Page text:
“Why did you decide to demolish the five-story buildings instead of renovating them? And what will happen to these buildings if they’re not demolished?” These are the questions the newspaper “Komsomolskaya Pravda” asked Sergey Sobyanin. Here is the mayor’s response: “The majority of five-story buildings have been out of date since the late 80s. The city tried to renovate them within the scope of the remodeling program, but we weren’t able to do so successfully. The foundations were very old, the walls were falling apart, the ceilings were caving in, the balconies are falling off. Even if we were to renovate these buildings, they will be in disrepair within 10-20 years and we will have to move the people who live there anyway, but it will be an entirely different situation legally.
So the renovation program is not someone’s whim, but an absolute necessity. Moscow residents have told us about this as well. Over the past few years, the Moscow Government received 250,000 letters regarding this matter. Municipal deputies have talked about this as well, along with the Civic Chamber and the Moscow City Cuma. We have the support of President Vladimir Putin.
I’ll say it one more time: if we don’t want for 25 million square meters of five-story buildings to turn onto districts with housing that’s in complete disrepair, we need renovations. And it’s best to address this problem systematically, in a planned manner, rather than wait for an emergency to happen before we relocate the residents.”
But a fair question comes up: there’s not much space for more construction projects in Moscow. Where will the city find room to build more spacious housing that the renovation program entails?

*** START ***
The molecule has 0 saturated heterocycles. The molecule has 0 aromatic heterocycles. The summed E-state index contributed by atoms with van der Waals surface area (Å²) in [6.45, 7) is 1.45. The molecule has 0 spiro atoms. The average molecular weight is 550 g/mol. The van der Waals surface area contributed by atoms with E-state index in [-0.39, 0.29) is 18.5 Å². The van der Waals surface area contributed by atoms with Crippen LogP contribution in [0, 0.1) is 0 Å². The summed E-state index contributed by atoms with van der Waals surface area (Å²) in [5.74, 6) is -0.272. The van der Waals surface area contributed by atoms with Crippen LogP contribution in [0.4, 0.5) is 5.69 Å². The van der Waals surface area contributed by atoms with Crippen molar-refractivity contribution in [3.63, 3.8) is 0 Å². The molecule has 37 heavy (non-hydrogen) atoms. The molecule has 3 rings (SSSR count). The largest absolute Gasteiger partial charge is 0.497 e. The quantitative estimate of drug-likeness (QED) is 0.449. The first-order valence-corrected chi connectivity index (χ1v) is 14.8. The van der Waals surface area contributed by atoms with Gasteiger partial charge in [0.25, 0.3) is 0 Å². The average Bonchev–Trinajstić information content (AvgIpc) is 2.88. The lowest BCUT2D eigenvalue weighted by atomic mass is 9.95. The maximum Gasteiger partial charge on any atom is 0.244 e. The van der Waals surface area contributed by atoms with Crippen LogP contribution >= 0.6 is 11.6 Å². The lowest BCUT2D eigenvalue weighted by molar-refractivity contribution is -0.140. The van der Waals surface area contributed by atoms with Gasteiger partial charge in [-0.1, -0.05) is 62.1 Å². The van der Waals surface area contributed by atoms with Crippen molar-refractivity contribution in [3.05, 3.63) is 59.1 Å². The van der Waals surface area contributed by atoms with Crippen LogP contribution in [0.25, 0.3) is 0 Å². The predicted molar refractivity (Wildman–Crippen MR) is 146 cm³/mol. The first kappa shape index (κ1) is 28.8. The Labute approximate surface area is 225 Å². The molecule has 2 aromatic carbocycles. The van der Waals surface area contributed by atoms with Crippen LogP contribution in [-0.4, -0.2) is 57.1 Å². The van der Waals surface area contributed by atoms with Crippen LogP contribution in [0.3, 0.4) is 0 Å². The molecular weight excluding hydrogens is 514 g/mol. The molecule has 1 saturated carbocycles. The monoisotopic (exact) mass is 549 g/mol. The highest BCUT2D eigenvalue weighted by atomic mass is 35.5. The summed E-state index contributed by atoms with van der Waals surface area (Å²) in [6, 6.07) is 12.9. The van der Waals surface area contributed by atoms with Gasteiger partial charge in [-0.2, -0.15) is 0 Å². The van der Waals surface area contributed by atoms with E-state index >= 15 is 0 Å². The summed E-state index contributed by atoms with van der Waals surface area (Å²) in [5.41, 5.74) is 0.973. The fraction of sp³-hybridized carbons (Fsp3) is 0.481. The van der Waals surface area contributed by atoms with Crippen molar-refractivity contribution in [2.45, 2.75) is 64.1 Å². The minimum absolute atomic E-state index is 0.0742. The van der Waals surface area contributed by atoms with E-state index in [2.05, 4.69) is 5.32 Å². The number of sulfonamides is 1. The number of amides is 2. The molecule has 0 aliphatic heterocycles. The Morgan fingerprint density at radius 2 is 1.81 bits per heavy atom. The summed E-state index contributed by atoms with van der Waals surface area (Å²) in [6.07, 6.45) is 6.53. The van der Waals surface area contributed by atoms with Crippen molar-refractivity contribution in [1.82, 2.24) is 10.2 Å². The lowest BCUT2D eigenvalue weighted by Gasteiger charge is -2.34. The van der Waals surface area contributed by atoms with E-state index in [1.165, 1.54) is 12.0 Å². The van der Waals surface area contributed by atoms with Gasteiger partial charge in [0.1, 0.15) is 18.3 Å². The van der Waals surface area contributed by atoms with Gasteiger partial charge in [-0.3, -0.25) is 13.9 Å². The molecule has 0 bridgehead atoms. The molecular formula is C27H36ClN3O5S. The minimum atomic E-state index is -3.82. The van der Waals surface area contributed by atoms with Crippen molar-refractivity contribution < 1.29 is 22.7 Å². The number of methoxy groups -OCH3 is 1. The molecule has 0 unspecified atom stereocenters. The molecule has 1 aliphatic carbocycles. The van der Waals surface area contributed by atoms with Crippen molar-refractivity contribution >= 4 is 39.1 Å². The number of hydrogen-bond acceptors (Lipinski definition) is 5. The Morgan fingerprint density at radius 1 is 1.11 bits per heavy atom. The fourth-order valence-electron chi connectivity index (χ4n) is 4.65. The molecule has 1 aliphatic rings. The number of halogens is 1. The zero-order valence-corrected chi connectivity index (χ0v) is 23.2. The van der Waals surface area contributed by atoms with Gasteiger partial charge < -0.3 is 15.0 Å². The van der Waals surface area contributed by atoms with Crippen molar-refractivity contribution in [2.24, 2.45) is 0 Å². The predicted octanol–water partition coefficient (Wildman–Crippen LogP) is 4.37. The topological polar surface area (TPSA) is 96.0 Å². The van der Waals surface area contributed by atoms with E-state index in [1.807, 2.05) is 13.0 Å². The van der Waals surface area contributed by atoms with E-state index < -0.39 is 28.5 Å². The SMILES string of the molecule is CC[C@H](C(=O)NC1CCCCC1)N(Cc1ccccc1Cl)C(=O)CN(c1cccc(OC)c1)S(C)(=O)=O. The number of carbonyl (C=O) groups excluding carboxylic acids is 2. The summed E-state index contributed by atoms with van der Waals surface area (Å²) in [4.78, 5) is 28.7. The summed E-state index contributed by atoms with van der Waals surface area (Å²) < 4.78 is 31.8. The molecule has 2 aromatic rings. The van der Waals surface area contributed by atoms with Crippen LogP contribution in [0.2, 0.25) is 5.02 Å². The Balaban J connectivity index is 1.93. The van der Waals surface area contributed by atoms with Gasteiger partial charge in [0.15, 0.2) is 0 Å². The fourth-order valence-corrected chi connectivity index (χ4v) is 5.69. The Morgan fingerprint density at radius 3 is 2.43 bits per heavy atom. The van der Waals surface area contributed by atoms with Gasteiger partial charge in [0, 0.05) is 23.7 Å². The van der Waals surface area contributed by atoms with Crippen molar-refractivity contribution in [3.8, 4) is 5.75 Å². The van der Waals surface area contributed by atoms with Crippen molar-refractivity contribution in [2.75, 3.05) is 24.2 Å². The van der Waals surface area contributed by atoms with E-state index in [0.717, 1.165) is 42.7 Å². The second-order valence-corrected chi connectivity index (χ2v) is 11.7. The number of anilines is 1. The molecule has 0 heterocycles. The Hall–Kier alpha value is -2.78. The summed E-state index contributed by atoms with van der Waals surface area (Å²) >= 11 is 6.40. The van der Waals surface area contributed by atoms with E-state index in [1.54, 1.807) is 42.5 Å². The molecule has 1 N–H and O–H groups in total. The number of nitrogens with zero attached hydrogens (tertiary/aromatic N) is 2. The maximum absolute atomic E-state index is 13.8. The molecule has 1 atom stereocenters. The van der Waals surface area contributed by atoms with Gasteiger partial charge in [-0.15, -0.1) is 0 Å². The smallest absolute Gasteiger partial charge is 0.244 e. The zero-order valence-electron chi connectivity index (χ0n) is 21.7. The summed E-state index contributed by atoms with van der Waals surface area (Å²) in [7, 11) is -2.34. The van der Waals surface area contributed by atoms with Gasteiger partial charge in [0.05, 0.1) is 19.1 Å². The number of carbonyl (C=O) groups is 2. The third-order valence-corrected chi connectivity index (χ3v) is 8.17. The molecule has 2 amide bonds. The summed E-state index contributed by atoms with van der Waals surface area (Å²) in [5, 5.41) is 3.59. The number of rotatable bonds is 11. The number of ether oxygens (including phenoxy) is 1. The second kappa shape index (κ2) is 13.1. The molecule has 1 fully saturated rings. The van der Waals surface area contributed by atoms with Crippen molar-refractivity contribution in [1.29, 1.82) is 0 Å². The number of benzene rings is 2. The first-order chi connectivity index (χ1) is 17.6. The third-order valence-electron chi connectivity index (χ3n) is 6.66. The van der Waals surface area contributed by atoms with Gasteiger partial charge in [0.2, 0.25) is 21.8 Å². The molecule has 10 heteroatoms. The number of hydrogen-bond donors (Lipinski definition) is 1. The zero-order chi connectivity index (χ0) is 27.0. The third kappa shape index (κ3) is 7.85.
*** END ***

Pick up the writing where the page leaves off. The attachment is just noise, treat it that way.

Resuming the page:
According to the mayor, there really is an issue with finding space for the construction of so-called “starter” homes. But the situation is not as dire as some might believe. Experts have already found several dozen locations where we can start construction right away. And then the principle of “wave relocation,” which many Muscovites are familiar with, will apply. Residents get new apartments, the five-story buildings they move out of get demolished, new ones are built in their place, residents of the next batch of five-story buildings are resettled there, and so on.
No interim housing will be required to implement the renovation program. There won’t be temporary resettlements. People will move into new apartments straight from the five-story building.
Mayor of Moscow
“So the renovation program is not someone’s whim, but an absolute necessity. If we don’t want for 25 million square meters of five-story buildings to turn onto districts with housing that’s in complete disrepair, we need renovations. And it’s best to address this problem systematically, in a planned manner, rather than wait for an emergency to happen before we relocate the residents.”
Housing supply is high